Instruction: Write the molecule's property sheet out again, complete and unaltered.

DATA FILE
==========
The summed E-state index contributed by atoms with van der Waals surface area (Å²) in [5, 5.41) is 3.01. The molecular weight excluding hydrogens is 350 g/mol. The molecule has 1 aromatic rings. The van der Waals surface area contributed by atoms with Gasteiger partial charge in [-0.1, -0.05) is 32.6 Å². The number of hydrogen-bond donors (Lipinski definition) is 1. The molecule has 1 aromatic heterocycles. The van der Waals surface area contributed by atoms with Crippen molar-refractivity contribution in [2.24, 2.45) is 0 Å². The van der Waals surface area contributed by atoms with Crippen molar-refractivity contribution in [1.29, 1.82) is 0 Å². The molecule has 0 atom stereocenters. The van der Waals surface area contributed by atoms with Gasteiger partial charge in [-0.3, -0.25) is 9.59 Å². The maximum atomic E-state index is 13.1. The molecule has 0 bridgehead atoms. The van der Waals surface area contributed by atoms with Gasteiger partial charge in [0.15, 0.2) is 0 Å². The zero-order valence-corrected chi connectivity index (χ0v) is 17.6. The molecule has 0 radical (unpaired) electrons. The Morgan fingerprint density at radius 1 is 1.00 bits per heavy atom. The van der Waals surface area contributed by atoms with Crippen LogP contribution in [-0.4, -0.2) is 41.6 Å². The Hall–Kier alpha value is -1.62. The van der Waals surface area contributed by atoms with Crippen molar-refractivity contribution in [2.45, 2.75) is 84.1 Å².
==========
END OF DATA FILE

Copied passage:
The summed E-state index contributed by atoms with van der Waals surface area (Å²) in [5, 5.41) is 3.01. The molecular weight excluding hydrogens is 350 g/mol. The molecule has 1 aromatic rings. The van der Waals surface area contributed by atoms with Gasteiger partial charge in [-0.1, -0.05) is 32.6 Å². The number of hydrogen-bond donors (Lipinski definition) is 1. The molecule has 1 aromatic heterocycles. The van der Waals surface area contributed by atoms with Crippen molar-refractivity contribution in [2.24, 2.45) is 0 Å². The van der Waals surface area contributed by atoms with Crippen molar-refractivity contribution in [1.29, 1.82) is 0 Å². The molecule has 0 atom stereocenters. The van der Waals surface area contributed by atoms with Gasteiger partial charge in [-0.3, -0.25) is 9.59 Å². The maximum atomic E-state index is 13.1. The molecule has 0 bridgehead atoms. The van der Waals surface area contributed by atoms with Gasteiger partial charge in [0.15, 0.2) is 0 Å². The zero-order valence-corrected chi connectivity index (χ0v) is 17.6. The molecule has 0 radical (unpaired) electrons. The Morgan fingerprint density at radius 1 is 1.00 bits per heavy atom. The van der Waals surface area contributed by atoms with Crippen LogP contribution in [-0.4, -0.2) is 41.6 Å². The Hall–Kier alpha value is -1.62. The van der Waals surface area contributed by atoms with Crippen molar-refractivity contribution in [2.45, 2.75) is 84.1 Å².